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Fire and Ice

FIRE AND ICE

Iceland is an island of extremes, from its volcanic core to its enormous glaciers.

 

“When I take pictures, I watch the play of the landscape, the weather, and the light with curiosity, and I immerse myself in their mood,” writes photographer Olaf Otto Becker in his new book, Under the Nordic Light: A Journey Through Time/Iceland 1999-2011 (Hatje Cantz, 2011), which features the images in this gallery and many more. Here he’s captured the Atlantic Ocean off Iceland’s Grímsey Island. In another expedition, he navigated a rubber boat 2,500 miles along Greenland’s west coast north to the Arctic Ocean and back.

Photo: Photograph by Olaf Otto Becker

FIRE AND ICE

Iceland is an island of extremes, from its volcanic core to its enormous glaciers.

 

Iceland's waterfalls, coasts, and glaciers—formed on a geological time scale and almost imperceptibly tranformed daily—are now changing more quickly than ever, driven by anthropogenic climate change and development. 

Photo: Photograph by Olaf Otto Becker

FIRE AND ICE

Iceland is an island of extremes, from its volcanic core to its enormous glaciers.

 

Becker began photographing waterfalls in the early 1990s, driven by an “interest in the movement of water in contrast to the fixity of the stones.” He shot Háifoss waterfall, pictured here, shortly before sunrise with his large-format camera (12 x 20 inches) under an overcast sky to allow the fine nuances of color to come through.

Photo: Photograph by Olaf Otto Becker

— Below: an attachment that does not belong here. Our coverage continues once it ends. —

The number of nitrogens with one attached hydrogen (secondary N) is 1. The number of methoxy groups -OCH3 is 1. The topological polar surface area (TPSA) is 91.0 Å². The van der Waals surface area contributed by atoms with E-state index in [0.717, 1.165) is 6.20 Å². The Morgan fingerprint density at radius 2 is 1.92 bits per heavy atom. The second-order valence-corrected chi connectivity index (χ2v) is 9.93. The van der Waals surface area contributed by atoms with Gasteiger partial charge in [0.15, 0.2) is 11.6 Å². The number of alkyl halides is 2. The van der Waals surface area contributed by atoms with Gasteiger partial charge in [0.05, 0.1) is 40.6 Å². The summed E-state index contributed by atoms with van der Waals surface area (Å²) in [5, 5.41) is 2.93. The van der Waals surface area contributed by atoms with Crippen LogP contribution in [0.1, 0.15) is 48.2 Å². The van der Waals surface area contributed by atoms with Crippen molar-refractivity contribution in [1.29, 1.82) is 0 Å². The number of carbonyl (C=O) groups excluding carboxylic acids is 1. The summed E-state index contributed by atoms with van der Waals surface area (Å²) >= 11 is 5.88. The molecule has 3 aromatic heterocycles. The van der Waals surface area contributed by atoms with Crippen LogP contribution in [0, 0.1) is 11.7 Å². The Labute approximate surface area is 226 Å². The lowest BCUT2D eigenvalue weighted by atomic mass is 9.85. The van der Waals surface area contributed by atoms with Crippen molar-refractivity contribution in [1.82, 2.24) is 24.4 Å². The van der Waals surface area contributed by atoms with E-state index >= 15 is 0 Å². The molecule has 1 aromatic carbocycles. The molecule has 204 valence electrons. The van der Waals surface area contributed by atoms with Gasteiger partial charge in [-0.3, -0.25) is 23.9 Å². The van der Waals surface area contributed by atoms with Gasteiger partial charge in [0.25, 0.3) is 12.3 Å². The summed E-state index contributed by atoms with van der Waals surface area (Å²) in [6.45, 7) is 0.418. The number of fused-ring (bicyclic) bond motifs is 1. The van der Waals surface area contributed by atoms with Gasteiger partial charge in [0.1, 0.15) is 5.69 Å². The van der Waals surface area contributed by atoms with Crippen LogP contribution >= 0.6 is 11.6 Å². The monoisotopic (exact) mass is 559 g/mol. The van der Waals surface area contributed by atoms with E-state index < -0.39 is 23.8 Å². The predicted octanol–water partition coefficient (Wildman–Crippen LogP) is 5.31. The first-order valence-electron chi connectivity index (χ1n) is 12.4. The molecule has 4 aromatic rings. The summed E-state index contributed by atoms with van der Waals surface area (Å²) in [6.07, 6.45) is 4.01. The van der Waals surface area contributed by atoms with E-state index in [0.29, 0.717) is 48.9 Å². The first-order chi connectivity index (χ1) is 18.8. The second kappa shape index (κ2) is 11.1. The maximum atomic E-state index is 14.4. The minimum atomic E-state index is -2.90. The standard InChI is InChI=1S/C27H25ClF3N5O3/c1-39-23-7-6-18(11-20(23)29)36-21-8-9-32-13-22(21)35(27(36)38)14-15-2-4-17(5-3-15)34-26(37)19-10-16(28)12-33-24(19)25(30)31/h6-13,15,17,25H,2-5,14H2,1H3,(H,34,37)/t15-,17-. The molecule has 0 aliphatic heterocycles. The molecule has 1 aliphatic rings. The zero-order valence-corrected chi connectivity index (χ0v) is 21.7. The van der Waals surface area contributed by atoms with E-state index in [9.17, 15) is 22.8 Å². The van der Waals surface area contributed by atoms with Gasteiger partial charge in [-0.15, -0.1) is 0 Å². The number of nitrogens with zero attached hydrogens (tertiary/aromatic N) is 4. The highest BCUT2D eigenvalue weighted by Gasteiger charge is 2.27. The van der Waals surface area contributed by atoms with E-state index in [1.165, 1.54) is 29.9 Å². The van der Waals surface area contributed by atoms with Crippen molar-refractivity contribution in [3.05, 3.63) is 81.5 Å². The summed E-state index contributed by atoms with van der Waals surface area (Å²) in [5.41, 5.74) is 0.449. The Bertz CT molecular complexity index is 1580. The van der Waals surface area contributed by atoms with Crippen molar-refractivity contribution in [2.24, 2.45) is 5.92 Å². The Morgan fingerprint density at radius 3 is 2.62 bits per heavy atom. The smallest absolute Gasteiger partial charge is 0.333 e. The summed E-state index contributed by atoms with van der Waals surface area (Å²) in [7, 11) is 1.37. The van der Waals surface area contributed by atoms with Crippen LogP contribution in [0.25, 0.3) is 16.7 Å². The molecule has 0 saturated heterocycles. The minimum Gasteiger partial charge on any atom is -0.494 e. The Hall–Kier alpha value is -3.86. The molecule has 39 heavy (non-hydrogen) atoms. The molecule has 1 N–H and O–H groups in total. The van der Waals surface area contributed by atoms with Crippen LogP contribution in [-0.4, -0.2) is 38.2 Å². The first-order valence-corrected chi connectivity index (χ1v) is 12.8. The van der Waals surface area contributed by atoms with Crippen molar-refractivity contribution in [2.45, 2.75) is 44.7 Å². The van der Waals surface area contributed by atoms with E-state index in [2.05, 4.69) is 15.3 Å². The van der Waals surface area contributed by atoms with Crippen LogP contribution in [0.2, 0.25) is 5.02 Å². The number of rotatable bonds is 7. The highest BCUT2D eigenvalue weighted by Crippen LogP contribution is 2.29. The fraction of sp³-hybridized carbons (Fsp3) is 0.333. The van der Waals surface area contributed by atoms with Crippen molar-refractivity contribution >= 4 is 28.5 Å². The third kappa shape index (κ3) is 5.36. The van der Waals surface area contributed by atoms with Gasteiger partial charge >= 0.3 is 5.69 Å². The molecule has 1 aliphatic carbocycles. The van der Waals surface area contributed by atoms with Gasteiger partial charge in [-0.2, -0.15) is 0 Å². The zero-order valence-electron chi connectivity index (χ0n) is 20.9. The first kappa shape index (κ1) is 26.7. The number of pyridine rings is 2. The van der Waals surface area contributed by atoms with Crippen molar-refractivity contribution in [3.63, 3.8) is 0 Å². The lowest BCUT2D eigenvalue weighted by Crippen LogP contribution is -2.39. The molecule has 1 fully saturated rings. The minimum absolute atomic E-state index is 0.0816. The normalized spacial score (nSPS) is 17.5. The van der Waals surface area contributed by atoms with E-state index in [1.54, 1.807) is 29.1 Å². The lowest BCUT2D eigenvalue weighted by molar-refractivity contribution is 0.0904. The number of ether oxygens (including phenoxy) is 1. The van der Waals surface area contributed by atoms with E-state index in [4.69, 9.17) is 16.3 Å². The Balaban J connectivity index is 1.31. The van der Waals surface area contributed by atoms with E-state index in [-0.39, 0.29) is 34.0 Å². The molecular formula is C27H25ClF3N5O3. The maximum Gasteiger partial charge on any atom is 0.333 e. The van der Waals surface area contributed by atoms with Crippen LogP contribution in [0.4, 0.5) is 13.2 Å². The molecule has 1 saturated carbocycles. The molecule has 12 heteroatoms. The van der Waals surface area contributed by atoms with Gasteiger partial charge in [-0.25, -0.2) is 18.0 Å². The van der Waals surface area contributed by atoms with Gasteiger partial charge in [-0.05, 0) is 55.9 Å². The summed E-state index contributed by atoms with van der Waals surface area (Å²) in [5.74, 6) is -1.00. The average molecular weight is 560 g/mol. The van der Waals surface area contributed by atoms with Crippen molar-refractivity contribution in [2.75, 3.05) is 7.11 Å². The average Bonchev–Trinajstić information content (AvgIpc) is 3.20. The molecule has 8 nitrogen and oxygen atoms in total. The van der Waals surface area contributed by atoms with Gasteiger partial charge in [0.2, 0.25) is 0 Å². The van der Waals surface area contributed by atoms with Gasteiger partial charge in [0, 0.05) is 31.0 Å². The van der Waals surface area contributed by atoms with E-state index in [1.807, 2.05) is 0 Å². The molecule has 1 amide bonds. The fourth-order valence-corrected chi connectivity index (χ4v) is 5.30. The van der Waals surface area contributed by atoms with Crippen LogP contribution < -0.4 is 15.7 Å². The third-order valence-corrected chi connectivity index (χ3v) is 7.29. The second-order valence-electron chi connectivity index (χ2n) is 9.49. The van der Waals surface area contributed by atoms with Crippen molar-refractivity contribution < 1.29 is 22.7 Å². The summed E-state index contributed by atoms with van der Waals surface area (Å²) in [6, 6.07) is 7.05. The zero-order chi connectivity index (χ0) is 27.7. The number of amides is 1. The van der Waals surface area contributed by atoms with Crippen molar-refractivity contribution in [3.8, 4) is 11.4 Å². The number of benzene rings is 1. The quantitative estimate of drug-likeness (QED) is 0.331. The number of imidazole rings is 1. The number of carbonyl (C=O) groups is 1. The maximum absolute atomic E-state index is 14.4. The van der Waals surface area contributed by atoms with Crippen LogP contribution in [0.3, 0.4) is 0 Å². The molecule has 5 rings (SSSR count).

FIRE AND ICE

Iceland is an island of extremes, from its volcanic core to its enormous glaciers.

 

Between 1999 and 2011 Becker made several trips to Iceland, photographing the vast, dramatic landscape. A rock formation on the coast near Mýrdalssandur stands like a lone sentinel. As in many of Becker’s Iceland photos, bright colors are spare; the vibrant green moss contrasts sharply with the modulations of gray of the beach, rock, and sky.

Photo: Photograph by Olaf Otto Becker

FIRE AND ICE

Iceland is an island of extremes, from its volcanic core to its enormous glaciers.

 

Pictured here is an old lava flow that spewed from the 4,900-foot-tall Katla volcano, which is located beneath the small Mýrdalsjökull ice cap. Katla erupted violently in 1918, and volcanologists continue monitoring it. Today the rocks are covered in thick moss.

Photo: Photograph by Olaf Otto Becker

FIRE AND ICE

Iceland is an island of extremes, from its volcanic core to its enormous glaciers.

 

Over a 10-year span Becker made return trips to several places in Iceland, including this glacier. “This glacier tongue, already showing significant decline in 2002, was the impetus for my Greenland projects between 2003 and 2008,” he writes. “When I rediscovered the same area of the Öræfajökull in 2011, after a long tour, I was absolutely shocked by this sight.” 

Photo: Photograph by Olaf Otto Becker

FIRE AND ICE

Iceland is an island of extremes, from its volcanic core to its enormous glaciers.

 

A concrete spillway chute of the Kárahnjúkar dam. The hydropower project is merely one of the“impossible to overlook” manmade changes to the landscape, Becker writes, noting that it was constructed in “what had previously been Europe’s largest contiguous nature reserve.” “How do we treat nature?” he asks. “Heedlessly.”

Photo: Photograph by Olaf Otto Becker